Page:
-“599,000 students between the ages of 18 and 24 are unintentionally injured under the influence of alcohol.”

The Back Page mentioned money as a reason for a wet tailgate. Damage to property, direct and indirect, could prove more trouble than it’s worth (not to mention lack of self-control’s medical toll). Limiting drinking to off-campus (presumably in restaurants and bars, considering Scott County’s semi-dry status) makes alcohol more difficult for underage students who are most likely to abuse alcohol. This tendency for abuse is why in 2008 the Amethyst Initiative, a group of college Presidents, formed to propose lowering the drinking age.

The Initiative wishes to legislate away the problem of under-age alcohol abuse from their campuses. This will only defer the weight of the problem to a younger group, high-schoolers. Unfortunately, it could have even more drastic consequences. When your friends can legally buy alcohol, you can bet it is easy for you to get. Keeping alcohol in establishments where students will be carded limits underage abuse. Admittedly, the major down-side is a need for a designated driver. It is not 100 percent convenient but it is a justifiable response considering patterns of behavior on college campuses nationwide.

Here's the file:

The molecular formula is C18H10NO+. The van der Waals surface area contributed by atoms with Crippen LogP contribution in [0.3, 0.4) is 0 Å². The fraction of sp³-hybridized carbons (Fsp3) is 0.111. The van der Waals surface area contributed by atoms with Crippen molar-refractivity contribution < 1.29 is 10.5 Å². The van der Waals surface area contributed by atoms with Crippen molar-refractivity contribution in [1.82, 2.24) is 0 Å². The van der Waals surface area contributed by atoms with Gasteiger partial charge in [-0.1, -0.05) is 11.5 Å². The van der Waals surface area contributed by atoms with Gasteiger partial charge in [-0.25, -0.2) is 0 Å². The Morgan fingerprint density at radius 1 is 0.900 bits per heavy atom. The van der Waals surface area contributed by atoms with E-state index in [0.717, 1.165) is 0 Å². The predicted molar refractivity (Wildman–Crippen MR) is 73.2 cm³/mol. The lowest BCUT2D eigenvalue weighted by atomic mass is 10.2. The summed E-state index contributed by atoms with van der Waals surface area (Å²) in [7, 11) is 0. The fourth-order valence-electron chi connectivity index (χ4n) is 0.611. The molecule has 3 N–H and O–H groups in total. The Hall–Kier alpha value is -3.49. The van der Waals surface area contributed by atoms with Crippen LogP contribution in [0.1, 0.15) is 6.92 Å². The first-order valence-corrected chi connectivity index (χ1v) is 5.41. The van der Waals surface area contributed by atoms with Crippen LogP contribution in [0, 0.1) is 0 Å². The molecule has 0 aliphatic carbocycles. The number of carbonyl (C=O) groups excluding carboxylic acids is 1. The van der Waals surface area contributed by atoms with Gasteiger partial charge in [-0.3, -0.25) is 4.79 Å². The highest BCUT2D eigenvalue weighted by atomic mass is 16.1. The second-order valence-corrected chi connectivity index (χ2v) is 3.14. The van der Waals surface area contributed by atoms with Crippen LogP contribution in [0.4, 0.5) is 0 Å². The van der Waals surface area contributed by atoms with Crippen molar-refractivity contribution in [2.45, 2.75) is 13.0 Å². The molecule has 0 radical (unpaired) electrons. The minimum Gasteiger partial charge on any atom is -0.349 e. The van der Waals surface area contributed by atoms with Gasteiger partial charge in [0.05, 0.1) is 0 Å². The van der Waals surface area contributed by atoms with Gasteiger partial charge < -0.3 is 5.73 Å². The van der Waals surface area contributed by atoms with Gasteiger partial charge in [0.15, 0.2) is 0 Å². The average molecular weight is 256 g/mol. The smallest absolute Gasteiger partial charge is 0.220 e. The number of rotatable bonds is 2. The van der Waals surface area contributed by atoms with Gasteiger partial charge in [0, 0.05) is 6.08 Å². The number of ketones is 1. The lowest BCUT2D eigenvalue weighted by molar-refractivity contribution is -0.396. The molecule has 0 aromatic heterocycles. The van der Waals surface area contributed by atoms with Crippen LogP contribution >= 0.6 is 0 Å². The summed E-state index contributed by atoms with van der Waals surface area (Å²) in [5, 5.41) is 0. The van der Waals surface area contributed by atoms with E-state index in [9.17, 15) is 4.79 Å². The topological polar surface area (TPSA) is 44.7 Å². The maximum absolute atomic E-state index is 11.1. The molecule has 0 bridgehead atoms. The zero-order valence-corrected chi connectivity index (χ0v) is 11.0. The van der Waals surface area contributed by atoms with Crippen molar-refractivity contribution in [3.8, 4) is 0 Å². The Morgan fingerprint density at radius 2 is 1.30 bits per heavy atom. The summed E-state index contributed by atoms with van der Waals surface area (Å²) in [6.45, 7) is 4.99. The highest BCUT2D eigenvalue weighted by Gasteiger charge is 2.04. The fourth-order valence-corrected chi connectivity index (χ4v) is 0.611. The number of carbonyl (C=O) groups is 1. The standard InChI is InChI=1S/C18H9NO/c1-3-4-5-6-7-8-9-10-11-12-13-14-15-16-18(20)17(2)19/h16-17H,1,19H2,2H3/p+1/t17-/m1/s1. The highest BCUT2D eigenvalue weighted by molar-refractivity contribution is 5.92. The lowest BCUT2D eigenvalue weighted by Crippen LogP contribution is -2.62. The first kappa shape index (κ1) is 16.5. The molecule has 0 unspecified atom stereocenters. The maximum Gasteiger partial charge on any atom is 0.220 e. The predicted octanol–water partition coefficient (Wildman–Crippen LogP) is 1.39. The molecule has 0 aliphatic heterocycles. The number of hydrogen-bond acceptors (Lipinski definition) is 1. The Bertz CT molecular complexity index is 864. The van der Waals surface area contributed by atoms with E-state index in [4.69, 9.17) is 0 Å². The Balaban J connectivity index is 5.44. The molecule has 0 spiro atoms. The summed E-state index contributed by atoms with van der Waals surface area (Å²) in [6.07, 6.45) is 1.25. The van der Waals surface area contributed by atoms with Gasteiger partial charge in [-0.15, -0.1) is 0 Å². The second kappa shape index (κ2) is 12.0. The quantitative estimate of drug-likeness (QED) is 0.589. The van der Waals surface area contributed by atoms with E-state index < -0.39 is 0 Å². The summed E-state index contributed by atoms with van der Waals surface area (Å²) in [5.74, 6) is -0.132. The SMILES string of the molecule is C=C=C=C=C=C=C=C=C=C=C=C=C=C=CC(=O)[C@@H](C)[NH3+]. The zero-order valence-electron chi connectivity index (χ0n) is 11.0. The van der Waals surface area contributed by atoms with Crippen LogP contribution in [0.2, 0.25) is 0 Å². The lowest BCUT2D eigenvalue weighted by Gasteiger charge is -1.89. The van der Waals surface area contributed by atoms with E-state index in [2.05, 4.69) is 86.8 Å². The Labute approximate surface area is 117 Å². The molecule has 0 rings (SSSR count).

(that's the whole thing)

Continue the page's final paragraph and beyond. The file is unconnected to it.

The Back Page rightly points out that “Americans drink beer at football games; it is a part of our culture” but, unfortunately, so is a ridiculous attitude towards alcohol. Alcohol is viewed as a magical ticket to a good time and indulged in excess; or, oppositely, it is seen as an uncontainable demon. Both are unhealthy views. I choose not to drink. I am underage anyway (not that this stops whoever-it-was that vomited in Anderson and missed the trashcan by two inches. I did not enjoy nearly stepping in your beer vomit all weekend). Unfortunately, too many, by their abuse, cause alcohol to be the second greatest revealer of human stupidity. The first is clearly 24/7 cable news.

I still maintain that dry campus policies can be justified outside of moral terms, but let me address the religious moral question briefly. I do not agree with Mr. Dixon’s insistence alcohol can be no more morally offensive than an “ice cream cone.” I am not against drinking; I am against the habit some have of getting, shall I say, “stupid-drunk.”

My point is, the potential for, and reality of, abuse is greater with alcohol and likening it to ice cream is like likening a paintball gun to an AK-47. No one eats 20 Push Pops and passes out at the wheel. People don’t go to Ice-cream-aholics anonymous meetings. At least, such a group is not as common (this is America, after all).